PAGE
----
Juan Bicarregui

Juan Bicarregui

Last updated on 12 October 2017

I am writing this blog in the departure lounge at Montreal Airport whilst waiting for my flight back from the RDA Plenary meeting. RDA, the Research Data Alliance, is an international initiative that aims to build the social and technical bridges that enable open sharing of data. The RDA Plenaries, held each 6 months, attract about 500 people and provide an opportunity for people to come together to work on topics of common interest that they define themselves.

Having been to all ten Plenaries, I consider myself to be a bit of an old hand, but yet again I found this meeting as invigorating as it was exhausting.  Every session, whether it was a Birds of a Feather getting together for the first time to look for areas of common interest around a broad theme, or an Interest Group setting a research agenda for a particular topic, or a Working Group focused on a specific task, was filled with energy and enthusiasm as the participants dived into a discussion on their favorite subject.

This time, I concentrated on attending as many sessions as I could on Persistent Identifiers as we are just about to begin a H2020 project on this subject. There were four sessions on different aspects of PIds.  The Working Group on Kernel Information for PIds is working on defining some basic metadata to associate closely with PIds to enable high speed filtering of large numbers of PIds. The BoF on use of PIds in Data Management Records discussed how to use PIds for active records of working data.  The BoF on Persistent Ids for Instruments were looking to expand the use of PIds for instruments and equipment, and the general PId Interest Group were considering PIds for Organisations, Software, Grants, just about anything.  They were also looking forward to the next PIDapalooza in Girona in January. All this activity shows that there is something to the “hourglass” metaphor which presents PIds as the neck of the hourglass of data management, in the way that IPs are the neck of the  hourglass for the Internet Protocol.  Who would have thought that there could be so much to say about simple identifiers?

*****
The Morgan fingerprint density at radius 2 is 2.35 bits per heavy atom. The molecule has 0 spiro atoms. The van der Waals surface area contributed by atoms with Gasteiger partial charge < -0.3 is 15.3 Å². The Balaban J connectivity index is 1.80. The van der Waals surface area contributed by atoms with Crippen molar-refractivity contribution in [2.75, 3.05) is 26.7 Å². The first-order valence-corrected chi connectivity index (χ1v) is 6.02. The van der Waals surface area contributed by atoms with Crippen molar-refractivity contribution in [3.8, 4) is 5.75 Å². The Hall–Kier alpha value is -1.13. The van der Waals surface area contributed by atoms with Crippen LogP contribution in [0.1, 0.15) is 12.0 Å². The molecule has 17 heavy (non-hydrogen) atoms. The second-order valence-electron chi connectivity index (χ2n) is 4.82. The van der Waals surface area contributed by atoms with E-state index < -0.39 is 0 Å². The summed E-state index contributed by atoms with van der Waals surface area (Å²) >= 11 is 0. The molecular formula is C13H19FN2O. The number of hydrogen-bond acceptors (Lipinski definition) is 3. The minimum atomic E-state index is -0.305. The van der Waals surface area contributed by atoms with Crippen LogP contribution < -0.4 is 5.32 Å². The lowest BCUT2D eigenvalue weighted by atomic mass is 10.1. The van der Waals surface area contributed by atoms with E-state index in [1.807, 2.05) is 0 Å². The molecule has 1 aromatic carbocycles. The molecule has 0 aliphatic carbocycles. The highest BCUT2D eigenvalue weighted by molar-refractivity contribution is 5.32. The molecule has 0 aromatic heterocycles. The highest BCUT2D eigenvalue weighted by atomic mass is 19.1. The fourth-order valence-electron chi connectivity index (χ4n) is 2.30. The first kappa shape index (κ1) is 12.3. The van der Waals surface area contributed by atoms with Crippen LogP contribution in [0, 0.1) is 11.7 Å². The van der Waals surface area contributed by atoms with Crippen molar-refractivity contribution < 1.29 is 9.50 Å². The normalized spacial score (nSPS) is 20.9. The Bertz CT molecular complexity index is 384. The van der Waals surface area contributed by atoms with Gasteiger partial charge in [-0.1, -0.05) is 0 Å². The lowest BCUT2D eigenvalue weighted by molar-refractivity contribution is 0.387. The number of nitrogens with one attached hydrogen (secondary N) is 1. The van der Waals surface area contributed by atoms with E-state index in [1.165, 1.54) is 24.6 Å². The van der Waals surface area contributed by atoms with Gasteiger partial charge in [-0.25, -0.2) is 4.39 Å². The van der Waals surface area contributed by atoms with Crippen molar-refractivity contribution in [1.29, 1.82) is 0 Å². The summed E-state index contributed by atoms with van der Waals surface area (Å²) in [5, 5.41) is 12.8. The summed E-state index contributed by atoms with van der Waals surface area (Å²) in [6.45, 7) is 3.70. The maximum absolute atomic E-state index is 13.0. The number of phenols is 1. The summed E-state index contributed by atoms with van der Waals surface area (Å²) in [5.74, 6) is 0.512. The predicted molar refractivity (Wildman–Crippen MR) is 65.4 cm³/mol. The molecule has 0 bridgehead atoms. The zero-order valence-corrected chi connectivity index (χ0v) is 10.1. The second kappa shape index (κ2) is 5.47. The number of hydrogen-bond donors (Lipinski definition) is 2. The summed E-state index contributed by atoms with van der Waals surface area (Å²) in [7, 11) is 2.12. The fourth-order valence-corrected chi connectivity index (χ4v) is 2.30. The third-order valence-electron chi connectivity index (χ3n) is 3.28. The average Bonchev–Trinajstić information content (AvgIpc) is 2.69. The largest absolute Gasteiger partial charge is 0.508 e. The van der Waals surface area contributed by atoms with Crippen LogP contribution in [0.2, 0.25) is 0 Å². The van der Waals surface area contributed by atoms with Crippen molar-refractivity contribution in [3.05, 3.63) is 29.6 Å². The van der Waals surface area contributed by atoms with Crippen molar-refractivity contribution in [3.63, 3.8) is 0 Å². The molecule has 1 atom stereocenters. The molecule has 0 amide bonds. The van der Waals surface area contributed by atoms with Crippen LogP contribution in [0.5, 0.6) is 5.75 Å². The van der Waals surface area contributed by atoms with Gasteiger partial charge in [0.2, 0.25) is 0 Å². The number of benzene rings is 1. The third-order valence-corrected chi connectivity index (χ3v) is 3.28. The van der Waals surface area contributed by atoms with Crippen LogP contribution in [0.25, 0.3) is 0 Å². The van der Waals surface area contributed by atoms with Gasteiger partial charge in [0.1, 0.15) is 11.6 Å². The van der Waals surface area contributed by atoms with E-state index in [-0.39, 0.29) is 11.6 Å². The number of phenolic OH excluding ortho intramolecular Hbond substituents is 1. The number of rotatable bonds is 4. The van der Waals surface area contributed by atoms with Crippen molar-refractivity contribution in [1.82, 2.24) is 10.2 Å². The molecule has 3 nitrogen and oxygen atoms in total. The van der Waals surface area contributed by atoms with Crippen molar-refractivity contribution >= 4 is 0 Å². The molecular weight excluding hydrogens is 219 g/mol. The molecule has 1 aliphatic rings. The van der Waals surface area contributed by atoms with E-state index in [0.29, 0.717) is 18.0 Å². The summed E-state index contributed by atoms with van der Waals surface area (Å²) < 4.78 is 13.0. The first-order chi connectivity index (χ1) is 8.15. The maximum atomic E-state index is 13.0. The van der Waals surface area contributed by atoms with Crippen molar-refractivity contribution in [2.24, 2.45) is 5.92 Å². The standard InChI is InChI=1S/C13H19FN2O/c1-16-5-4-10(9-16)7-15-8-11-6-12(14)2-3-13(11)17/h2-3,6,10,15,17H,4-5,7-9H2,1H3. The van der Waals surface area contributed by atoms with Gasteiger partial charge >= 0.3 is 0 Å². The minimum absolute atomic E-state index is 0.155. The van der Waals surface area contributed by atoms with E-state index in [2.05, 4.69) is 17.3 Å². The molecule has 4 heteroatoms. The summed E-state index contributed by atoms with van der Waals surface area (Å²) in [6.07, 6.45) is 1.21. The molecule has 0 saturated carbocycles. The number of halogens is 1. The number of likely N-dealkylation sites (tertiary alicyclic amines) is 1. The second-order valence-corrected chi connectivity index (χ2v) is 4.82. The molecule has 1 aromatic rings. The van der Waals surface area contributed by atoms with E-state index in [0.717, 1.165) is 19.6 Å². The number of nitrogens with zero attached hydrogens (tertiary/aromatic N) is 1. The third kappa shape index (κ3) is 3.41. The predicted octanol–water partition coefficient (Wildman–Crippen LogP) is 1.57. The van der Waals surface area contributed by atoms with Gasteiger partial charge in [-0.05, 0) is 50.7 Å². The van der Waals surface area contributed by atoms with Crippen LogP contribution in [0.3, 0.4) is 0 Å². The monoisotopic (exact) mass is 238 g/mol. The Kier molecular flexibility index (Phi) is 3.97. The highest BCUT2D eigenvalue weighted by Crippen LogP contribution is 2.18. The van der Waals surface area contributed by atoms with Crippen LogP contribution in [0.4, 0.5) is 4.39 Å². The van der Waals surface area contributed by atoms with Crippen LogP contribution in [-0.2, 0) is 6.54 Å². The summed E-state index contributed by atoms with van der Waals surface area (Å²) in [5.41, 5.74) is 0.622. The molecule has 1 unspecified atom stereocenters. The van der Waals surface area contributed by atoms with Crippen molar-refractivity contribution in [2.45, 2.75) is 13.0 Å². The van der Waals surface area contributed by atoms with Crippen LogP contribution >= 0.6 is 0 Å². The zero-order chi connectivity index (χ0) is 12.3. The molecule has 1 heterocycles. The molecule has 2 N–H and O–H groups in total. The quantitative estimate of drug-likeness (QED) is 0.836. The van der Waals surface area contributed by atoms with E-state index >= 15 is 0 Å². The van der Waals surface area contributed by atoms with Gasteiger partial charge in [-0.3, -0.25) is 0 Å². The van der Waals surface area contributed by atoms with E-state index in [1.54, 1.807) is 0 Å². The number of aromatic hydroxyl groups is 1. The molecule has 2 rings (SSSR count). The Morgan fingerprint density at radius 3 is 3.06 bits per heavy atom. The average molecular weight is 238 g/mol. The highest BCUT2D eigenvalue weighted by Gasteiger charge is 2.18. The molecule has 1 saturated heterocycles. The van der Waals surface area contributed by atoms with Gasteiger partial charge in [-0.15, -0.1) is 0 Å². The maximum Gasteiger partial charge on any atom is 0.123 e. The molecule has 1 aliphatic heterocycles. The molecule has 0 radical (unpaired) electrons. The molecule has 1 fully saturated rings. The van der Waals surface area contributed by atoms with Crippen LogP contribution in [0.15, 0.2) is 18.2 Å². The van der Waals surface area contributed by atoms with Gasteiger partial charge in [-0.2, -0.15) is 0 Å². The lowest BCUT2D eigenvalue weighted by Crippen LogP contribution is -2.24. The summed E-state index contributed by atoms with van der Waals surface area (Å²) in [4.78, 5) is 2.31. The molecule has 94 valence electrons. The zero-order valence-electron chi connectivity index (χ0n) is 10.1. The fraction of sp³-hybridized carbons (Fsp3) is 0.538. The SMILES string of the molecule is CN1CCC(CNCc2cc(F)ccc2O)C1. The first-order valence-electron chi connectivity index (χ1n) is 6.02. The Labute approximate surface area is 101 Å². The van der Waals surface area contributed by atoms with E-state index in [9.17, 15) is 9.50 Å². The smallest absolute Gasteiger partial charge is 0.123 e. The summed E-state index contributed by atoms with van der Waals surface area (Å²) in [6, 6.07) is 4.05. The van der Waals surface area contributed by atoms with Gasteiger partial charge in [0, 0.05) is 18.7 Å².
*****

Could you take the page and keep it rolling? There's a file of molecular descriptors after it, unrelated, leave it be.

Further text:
I attended two sessions on Data Citation, one reviewing progress in the two years since the RDA recommendation on Data Citation of Evolving Data and the other on Data Citation Metadata Elements discussing what should be included in a data citation, and a session on Open Data Policies and another on International Coordination of Research Networks. As ever, there were dozens of other sessions that I would have liked to attend but could not because of clashes.  With about 8 parallel sessions in each time slot, clashes are inevitable. But then again, this adds to the buzz at coffee breaks where people are always exchanging views on what had happened in different sessions.

A very simple tool was provided for each session that was used very effectively by some groups. On the web page that described each session was a link to a GoogleDoc that participants could use for instantly sharing comments and recording notes during the session. In these lively sessions, there is not always of chance for everyone to have their say, so this was a way for participants to make points and have them recorded without consuming valuable air time.

The opening keynote by Yoshua Bengio on Deep Learning for Data Driven AI was quite inspirational as it highlighted a whole range of potential applications that could come from machine processable open data. From to speech and image recognition to autonomous vehicles and even autonomous weapons, Yoshua provoked the audience to consider the implications of the fact that machines, that have for some time surpassed humans in physical capabilities, will soon also surpass us in intellectual capabilities. I’ve seen enough science fiction films to know that this doesn’t always bode well!

RDA continues to grow and attract active participation. The organisation now has 88 Groups running and boasts over 6000 members from 130 countries. On the organisational side of RDA, the current hot topic is around how to professionalise “the Business of RDA” to support the growing community, whilst keeping “the Work of RDA” flexible enough to meet the participants needs. Addressing this is the challenge for the new temporary Secretary General, Ingrid Dillo from DANS in the Netherlands, who has the daunting task of delivering a new Strategy for RDA over the next 6 months. 

I also learned by direct experience that Montreal is a beautiful city. To my astonishment, we had very warm and sunny weather throughout the week. Not at all matching the stereotypical preconceptions I had of Canada before this, my first visit. I’m not sure whether Plenary 11 in Berlin in March will be able match this aspect of the meeting.

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